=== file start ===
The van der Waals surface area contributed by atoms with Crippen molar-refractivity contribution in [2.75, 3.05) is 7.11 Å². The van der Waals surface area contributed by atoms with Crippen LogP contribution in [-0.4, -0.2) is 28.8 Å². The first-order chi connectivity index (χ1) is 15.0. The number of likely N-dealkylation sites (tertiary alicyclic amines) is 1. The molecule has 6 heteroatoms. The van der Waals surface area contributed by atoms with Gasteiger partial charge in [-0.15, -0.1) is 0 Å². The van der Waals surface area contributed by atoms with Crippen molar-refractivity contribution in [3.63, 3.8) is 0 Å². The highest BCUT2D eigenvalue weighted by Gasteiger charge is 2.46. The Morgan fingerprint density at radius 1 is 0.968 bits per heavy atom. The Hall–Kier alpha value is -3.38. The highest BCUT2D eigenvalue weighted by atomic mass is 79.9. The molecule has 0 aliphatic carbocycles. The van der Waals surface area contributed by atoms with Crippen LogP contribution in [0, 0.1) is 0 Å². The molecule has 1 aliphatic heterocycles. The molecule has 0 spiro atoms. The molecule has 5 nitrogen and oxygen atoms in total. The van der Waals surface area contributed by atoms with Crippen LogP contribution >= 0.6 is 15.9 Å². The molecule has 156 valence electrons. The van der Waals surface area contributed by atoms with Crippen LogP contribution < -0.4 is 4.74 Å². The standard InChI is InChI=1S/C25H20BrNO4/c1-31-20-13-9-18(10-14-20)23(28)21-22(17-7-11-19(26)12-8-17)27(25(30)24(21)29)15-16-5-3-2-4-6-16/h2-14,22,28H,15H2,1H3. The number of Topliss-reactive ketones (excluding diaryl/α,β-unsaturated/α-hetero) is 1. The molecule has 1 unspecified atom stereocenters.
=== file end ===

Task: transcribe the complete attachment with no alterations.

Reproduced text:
The van der Waals surface area contributed by atoms with Crippen molar-refractivity contribution in [2.75, 3.05) is 7.11 Å². The van der Waals surface area contributed by atoms with Crippen LogP contribution in [-0.4, -0.2) is 28.8 Å². The first-order chi connectivity index (χ1) is 15.0. The number of likely N-dealkylation sites (tertiary alicyclic amines) is 1. The molecule has 6 heteroatoms. The van der Waals surface area contributed by atoms with Gasteiger partial charge in [-0.15, -0.1) is 0 Å². The van der Waals surface area contributed by atoms with Crippen molar-refractivity contribution in [3.63, 3.8) is 0 Å². The highest BCUT2D eigenvalue weighted by Gasteiger charge is 2.46. The Morgan fingerprint density at radius 1 is 0.968 bits per heavy atom. The Hall–Kier alpha value is -3.38. The highest BCUT2D eigenvalue weighted by atomic mass is 79.9. The molecule has 0 aliphatic carbocycles. The van der Waals surface area contributed by atoms with Crippen LogP contribution in [0, 0.1) is 0 Å². The molecule has 1 aliphatic heterocycles. The molecule has 0 spiro atoms. The molecule has 5 nitrogen and oxygen atoms in total. The van der Waals surface area contributed by atoms with Crippen LogP contribution >= 0.6 is 15.9 Å². The molecule has 156 valence electrons. The van der Waals surface area contributed by atoms with Crippen LogP contribution < -0.4 is 4.74 Å². The standard InChI is InChI=1S/C25H20BrNO4/c1-31-20-13-9-18(10-14-20)23(28)21-22(17-7-11-19(26)12-8-17)27(25(30)24(21)29)15-16-5-3-2-4-6-16/h2-14,22,28H,15H2,1H3. The number of Topliss-reactive ketones (excluding diaryl/α,β-unsaturated/α-hetero) is 1. The molecule has 1 unspecified atom stereocenters.